Skip to Content

Southern Chicken Bog Recipe (A Traditional South Carolina Dish)

Sharing is caring!

Growing up in South Carolina, you learn about a lot of rice dishes. This particular one is a local favorite for most South Carolinians and a family favorite of ours. Learn how to make this very simple Southern Chicken Bog Recipe, a traditional South Carolina Dish that is not known much outside of South Carolina.

Chicken Bog

What Is Carolina Chicken Bog?

Chicken Bog is a really simple dish but has lots of flavors. It combines chicken, smoked sausage, and rice. That is pretty much the base for it. From there you can change it up however you see fit.

Chicken bog gets its name from the boggy texture of the dish. It is a chicken and rice dish with smoked sausage added in, but the rice is starchy in the way it is cooked. One key note is that the bog recipe doesn’t use cream of chicken to get this texture but it is the way it is cooked that makes it boggy.

Making Southern Chicken Bog.
Cooking Southern Chicken Bog

Where Did Chicken Bog Originate?

The history of this dish has its roots in the South Carolina Low Country, where most of the rice dishes of the state originated. Some even say that the name comes from the bogs of the low country. That is up for debate though as no one knows the history behind the name.

It is said to have originated around the Florence-Darlington area and there is even a Chicken Bog Festival in Loris, SC as they claim to be the capital of Chicken Bog.

Being a native of South Carolina I grew up eating this dish as well as many other Southern dishes that originated in South Carolina such as Boiled Peanuts or Low Country Boil.

If you love dishes that combine chicken and rice, another great one that I make is this Creamy Slow Cooker Chicken and Broccoli over rice or this Quick and Easy Chicken and Vegetable Stir Fry.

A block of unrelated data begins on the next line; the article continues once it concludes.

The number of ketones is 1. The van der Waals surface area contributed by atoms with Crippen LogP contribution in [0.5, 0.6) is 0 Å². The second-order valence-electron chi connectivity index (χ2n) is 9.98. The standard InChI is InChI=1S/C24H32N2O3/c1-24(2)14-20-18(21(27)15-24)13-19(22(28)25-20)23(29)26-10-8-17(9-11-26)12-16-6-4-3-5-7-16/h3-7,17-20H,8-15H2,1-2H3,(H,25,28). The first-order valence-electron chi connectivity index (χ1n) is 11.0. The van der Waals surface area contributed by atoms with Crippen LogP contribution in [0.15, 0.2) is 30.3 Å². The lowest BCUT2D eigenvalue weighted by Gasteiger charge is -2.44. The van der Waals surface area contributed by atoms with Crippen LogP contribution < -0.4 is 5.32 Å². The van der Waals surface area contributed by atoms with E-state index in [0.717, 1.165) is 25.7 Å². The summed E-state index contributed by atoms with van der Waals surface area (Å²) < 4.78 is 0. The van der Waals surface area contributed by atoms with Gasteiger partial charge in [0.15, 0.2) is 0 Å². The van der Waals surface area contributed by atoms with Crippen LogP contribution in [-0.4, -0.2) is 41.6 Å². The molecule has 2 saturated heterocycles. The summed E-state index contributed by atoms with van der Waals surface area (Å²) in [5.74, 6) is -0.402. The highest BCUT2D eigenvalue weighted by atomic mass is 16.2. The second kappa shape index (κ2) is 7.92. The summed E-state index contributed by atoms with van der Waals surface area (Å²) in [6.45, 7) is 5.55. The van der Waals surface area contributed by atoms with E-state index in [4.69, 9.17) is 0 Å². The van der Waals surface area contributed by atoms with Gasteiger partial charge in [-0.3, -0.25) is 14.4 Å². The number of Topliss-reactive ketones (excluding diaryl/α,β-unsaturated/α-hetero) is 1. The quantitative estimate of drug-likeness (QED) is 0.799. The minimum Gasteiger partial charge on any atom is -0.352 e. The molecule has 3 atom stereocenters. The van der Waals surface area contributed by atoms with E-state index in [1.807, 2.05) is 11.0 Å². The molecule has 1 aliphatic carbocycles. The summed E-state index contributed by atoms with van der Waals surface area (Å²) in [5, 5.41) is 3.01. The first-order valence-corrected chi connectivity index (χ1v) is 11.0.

Variations of Names for Carolina Chicken Bog

As with any regional dish, Chicken bog has variations and different names. Some parts of the state call this dish Chicken Perlo or chicken pilau. Some cook it in different ways with different ingredients.

What Does Chicken Bog Taste Like?

Chicken bog is a great one-pot meal that does not require any sides, but we sometimes have sides with it. It is a great dish to feed large crowds as you can stretch it by adding more rice to it.

Some prefer the texture to be thick or what I call sticky, and some prefer it with a little more broth. Chicken Bog is a really simple dish but has lots of flavors. It combines chicken, smoked sausage, and rice. That is pretty much the traditional recipe.

From there you can change it up however you see fit. The dish gets its flavor from the broth. I like to start with the smoked sausage and render out the juices from it to give the broth a nice rounded flavor.

The smoked sausage adds a different dimension to it with a smokey flavor.

What You Need to Make This Recipe

Let’s cover the simple ingredients needed to make this recipe

​Ingredients for Southern Chicken Bog

Chicken

Whole chicken is best to use when making chicken bog. I like to stew my chicken in a large pot or Dutch oven. I will add carrots, onions, celery, and garlic to the pot while it is cooking.

If you do not have time to cook the chicken on the stovetop, the best thing to do is to use a slow cooker like a Crockpot or even an instant pot to make this process quicker.